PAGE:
To maintain a salt water pool you'll need to keep your filter, pump, and skimmer clean and in good operating condition. With salt water pools, you must inspect the salt chlorinator cell and replace it when needed. Test regularly for proper water chemistry to maintain clean, clear pool water.
Expect to pay less than $100 per year for the salt and chemicals to maintain your salt water swimming pool. Compare this to $300 to $800 yearly for the chemicals to maintain a traditional chlorine pool. Homeowners should budget an additional $200 to $700 every 3 to 5 years to replace the salt cell.
Your pool pH, Alkalinity and Calcium Hardness must be maintained by testing and adjusting the levels as needed, just as with a traditional chlorine pool. You will also still need to use cyanuric acid, or chlorine stabilizer, to control UV chlorine degradation, and prevent overworking your salt cell.
You should review the salt cell at least every two months. Most need cleaning a minimum of every six months, and sometimes more often, so checking the cell is essential to make sure it doesn't need replacing.
Yes, a salt water pool has a reduced cost of operation as compared to a traditional chlorinated pool. This cost savings is primarily because chlorine is generated from salt and there is no need to buy chlorine. Additionally, salt water pools require fewer chemicals to keep the water clean and clear.
You definitely need to drain some water from the pool when salinity reaches a 6,000 ppm level. Most salt water pools should be maintained with a salinity level of 2,500-4,000 ppm. The amount you drain depends on how elevated salinity levels are.
So, not only is shocking a saltwater pool okay, but it's actually important to your pool's health. Shocking is the process in which you overload your pool with chlorine (3-5 times the normal amount) to improve your pool's cleanliness and kill off organic matter.
Pros of Saltwater Pools
There's less chlorine and less of the heavy chemical scent and content. They're gentler on the skin, with less irritation to the eyes, hair and swimsuits. The water has a softer, silkier feel to it compared to chlorine water. They have lower maintenance costs than chlorine pools.
Chlorine pools are more traditional and are also cheaper than most saltwater pools. However, they can be more difficult to maintain over time. Because there is no generator making chlorine, you will need to add chlorine into the pool on your own.
Saltwater Pools Come With Health and Environmental Concerns
Providers have also linked higher heart mortality risks to sodium absorption through the skin, particularly among people with: High blood pressure.
Certain species of mosquitoes breed in saltwater pools. Two of the most common species are Aedes taeniorhynchus (also known as Saltwater mosquito) and the dangerous Asian Tiger mosquito that spreads diseases like encephalitis.
For most people, the big selling point for saltwater pools is, well, the salt! The lower-chlorine saltwater is better for swimmers' hair, skin and eyes. Additionally, it also tends to be less harsh on pool toys and swimsuits. So saltwater offers better longevity for your accessories.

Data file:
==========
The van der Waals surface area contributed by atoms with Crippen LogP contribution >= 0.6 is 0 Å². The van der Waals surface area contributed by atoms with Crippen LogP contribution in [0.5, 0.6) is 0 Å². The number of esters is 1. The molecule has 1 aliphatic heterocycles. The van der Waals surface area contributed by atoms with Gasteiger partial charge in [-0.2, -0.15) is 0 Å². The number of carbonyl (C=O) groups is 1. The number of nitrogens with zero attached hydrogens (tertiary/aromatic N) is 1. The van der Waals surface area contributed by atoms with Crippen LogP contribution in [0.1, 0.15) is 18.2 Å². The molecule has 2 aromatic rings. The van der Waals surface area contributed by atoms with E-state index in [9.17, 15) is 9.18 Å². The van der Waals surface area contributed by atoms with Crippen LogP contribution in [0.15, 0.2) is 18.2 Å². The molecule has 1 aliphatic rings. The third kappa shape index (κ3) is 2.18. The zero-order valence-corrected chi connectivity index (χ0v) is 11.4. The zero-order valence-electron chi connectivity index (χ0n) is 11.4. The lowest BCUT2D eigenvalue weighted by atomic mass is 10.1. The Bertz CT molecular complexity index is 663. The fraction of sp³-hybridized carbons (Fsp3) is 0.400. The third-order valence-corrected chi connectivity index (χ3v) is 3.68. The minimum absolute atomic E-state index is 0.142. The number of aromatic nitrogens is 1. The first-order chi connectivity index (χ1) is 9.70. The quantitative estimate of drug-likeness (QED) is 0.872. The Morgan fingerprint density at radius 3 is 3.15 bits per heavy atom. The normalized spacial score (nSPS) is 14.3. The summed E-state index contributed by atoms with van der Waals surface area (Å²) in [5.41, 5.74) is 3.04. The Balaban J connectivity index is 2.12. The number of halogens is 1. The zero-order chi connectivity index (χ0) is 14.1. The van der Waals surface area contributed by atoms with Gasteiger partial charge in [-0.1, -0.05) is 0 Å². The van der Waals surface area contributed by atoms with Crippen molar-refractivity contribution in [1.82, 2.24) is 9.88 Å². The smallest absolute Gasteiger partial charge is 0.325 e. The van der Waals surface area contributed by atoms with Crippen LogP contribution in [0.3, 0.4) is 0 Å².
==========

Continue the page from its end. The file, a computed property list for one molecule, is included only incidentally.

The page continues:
This is all possible thanks to your pool's salt chlorine generator cell. With proper care, a cell will last about five years. Eventually, though, it will need to be replaced.
Chlorinated and non-chlorinated pools freeze at the same temperature. However, salt water pools will freeze at a slightly lower temperature. It should also be noted that above-ground pools will generally freeze at a higher temperature than inground pools.
A saltwater pool is more expensive than a traditional pool because it requires a higher initial investment. Compared to chlorinated pools, a saltwater pools system is more complex. Both minor and major repairs will call for the expertise of a licensed (and specialized) technician.
Winterizing is an important step whether you own a salt water pool or a regular chlorine pool and will help make spring start up a whole lot easier as well as reduce the time and chemicals needed to get your pool ready.
Saltwater pools can definitely be heated just like freshwater pools. The saltwater chlorinator does not affect heating units, so you will not have to worry about this when installing a heater in your swimming pool. The heating units will also be set up and installed in the same way as in chlorine pools.
While green algae are endemic in salt water pools, they are the easiest to kill. Green algae tend to grow during summers when the temperatures can get high. They float freely in the pool, making the water green. You might even see them growing on the bottom of the pool, on the walls, or in the crevices.
Great for the Skin
Chlorine can leave our skin dry and itchy after a swim. Alternatively, salt water is actually good for the skin. It can leave your skin feeling smoother and softer, and studies have been done that prove how salt water can help with skin disorders like eczema, acne and psoriasis.
Generally speaking, skin problems occur twice more in chlorinated water than in salt water. In most cases, salt water causes dry and itchy skin but chlorine triggers irritated skin and sometimes even a nasty rash.
When topically administered, this water rich in sodium and chloride penetrates the skin where it is able to modify cellular osmotic pressure and stimulate nerve receptors in the skin via cell membrane ion channels known as "Piezo" proteins.